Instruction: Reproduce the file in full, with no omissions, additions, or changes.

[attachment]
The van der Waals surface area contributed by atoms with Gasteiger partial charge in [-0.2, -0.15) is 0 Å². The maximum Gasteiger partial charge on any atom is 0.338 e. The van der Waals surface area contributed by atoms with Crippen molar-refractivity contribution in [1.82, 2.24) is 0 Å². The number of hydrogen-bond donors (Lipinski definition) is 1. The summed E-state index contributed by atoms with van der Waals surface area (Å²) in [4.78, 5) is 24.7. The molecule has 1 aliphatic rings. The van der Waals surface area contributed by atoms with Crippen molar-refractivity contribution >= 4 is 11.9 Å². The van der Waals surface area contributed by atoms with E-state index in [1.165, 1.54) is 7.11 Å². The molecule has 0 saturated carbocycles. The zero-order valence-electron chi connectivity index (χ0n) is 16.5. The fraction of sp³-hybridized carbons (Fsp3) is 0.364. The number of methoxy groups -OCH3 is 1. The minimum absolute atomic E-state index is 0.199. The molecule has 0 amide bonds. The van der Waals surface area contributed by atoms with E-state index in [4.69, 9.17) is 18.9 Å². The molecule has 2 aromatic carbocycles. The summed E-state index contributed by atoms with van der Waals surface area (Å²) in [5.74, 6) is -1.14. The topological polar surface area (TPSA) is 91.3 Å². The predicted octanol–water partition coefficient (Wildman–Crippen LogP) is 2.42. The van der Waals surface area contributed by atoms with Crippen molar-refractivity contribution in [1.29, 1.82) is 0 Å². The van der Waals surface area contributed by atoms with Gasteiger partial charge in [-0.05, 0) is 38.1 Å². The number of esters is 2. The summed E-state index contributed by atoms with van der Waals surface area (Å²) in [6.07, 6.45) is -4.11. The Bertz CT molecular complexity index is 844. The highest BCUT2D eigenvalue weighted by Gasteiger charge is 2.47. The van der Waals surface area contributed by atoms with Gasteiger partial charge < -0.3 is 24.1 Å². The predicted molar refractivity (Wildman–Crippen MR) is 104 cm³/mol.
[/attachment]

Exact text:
The van der Waals surface area contributed by atoms with Gasteiger partial charge in [-0.2, -0.15) is 0 Å². The maximum Gasteiger partial charge on any atom is 0.338 e. The van der Waals surface area contributed by atoms with Crippen molar-refractivity contribution in [1.82, 2.24) is 0 Å². The number of hydrogen-bond donors (Lipinski definition) is 1. The summed E-state index contributed by atoms with van der Waals surface area (Å²) in [4.78, 5) is 24.7. The molecule has 1 aliphatic rings. The van der Waals surface area contributed by atoms with Crippen molar-refractivity contribution >= 4 is 11.9 Å². The van der Waals surface area contributed by atoms with E-state index in [1.165, 1.54) is 7.11 Å². The molecule has 0 saturated carbocycles. The zero-order valence-electron chi connectivity index (χ0n) is 16.5. The fraction of sp³-hybridized carbons (Fsp3) is 0.364. The number of methoxy groups -OCH3 is 1. The minimum absolute atomic E-state index is 0.199. The molecule has 0 amide bonds. The van der Waals surface area contributed by atoms with E-state index in [4.69, 9.17) is 18.9 Å². The molecule has 2 aromatic carbocycles. The summed E-state index contributed by atoms with van der Waals surface area (Å²) in [5.74, 6) is -1.14. The topological polar surface area (TPSA) is 91.3 Å². The predicted octanol–water partition coefficient (Wildman–Crippen LogP) is 2.42. The van der Waals surface area contributed by atoms with Crippen molar-refractivity contribution in [1.29, 1.82) is 0 Å². The van der Waals surface area contributed by atoms with Gasteiger partial charge in [-0.05, 0) is 38.1 Å². The number of esters is 2. The summed E-state index contributed by atoms with van der Waals surface area (Å²) in [6.07, 6.45) is -4.11. The Bertz CT molecular complexity index is 844. The highest BCUT2D eigenvalue weighted by Gasteiger charge is 2.47. The van der Waals surface area contributed by atoms with Gasteiger partial charge < -0.3 is 24.1 Å². The predicted molar refractivity (Wildman–Crippen MR) is 104 cm³/mol.